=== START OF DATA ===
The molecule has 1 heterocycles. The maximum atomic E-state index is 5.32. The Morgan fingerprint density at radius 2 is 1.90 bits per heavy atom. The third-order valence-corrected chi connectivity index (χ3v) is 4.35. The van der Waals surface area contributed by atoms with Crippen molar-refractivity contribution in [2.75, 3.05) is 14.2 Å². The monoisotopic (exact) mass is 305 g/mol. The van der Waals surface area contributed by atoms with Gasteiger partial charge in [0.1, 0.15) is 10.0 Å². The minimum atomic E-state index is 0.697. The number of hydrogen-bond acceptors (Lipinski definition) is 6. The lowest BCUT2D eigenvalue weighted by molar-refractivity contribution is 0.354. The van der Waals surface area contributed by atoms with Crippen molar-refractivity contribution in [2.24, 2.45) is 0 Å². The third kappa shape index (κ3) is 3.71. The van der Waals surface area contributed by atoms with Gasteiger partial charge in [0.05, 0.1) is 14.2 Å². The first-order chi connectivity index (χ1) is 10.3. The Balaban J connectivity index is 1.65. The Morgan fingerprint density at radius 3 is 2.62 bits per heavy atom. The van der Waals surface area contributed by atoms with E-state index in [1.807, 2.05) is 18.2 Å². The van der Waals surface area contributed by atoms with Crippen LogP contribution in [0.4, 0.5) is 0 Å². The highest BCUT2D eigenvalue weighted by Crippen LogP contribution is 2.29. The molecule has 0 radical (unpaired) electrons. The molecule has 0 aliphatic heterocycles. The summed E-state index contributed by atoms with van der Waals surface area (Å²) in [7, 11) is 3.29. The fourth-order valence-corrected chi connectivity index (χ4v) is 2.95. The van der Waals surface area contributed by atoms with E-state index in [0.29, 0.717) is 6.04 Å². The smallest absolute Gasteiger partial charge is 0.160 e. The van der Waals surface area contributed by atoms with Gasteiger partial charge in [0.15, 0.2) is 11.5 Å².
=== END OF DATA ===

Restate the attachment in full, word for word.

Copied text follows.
The molecule has 1 heterocycles. The maximum atomic E-state index is 5.32. The Morgan fingerprint density at radius 2 is 1.90 bits per heavy atom. The third-order valence-corrected chi connectivity index (χ3v) is 4.35. The van der Waals surface area contributed by atoms with Crippen molar-refractivity contribution in [2.75, 3.05) is 14.2 Å². The monoisotopic (exact) mass is 305 g/mol. The van der Waals surface area contributed by atoms with Gasteiger partial charge in [0.1, 0.15) is 10.0 Å². The minimum atomic E-state index is 0.697. The number of hydrogen-bond acceptors (Lipinski definition) is 6. The lowest BCUT2D eigenvalue weighted by molar-refractivity contribution is 0.354. The van der Waals surface area contributed by atoms with Crippen molar-refractivity contribution in [2.24, 2.45) is 0 Å². The third kappa shape index (κ3) is 3.71. The van der Waals surface area contributed by atoms with Gasteiger partial charge in [0.05, 0.1) is 14.2 Å². The first-order chi connectivity index (χ1) is 10.3. The Balaban J connectivity index is 1.65. The Morgan fingerprint density at radius 3 is 2.62 bits per heavy atom. The van der Waals surface area contributed by atoms with E-state index in [1.807, 2.05) is 18.2 Å². The van der Waals surface area contributed by atoms with Crippen LogP contribution in [0.4, 0.5) is 0 Å². The highest BCUT2D eigenvalue weighted by Crippen LogP contribution is 2.29. The molecule has 0 radical (unpaired) electrons. The molecule has 0 aliphatic heterocycles. The summed E-state index contributed by atoms with van der Waals surface area (Å²) in [7, 11) is 3.29. The fourth-order valence-corrected chi connectivity index (χ4v) is 2.95. The van der Waals surface area contributed by atoms with E-state index in [0.29, 0.717) is 6.04 Å². The smallest absolute Gasteiger partial charge is 0.160 e. The van der Waals surface area contributed by atoms with Gasteiger partial charge in [0.15, 0.2) is 11.5 Å².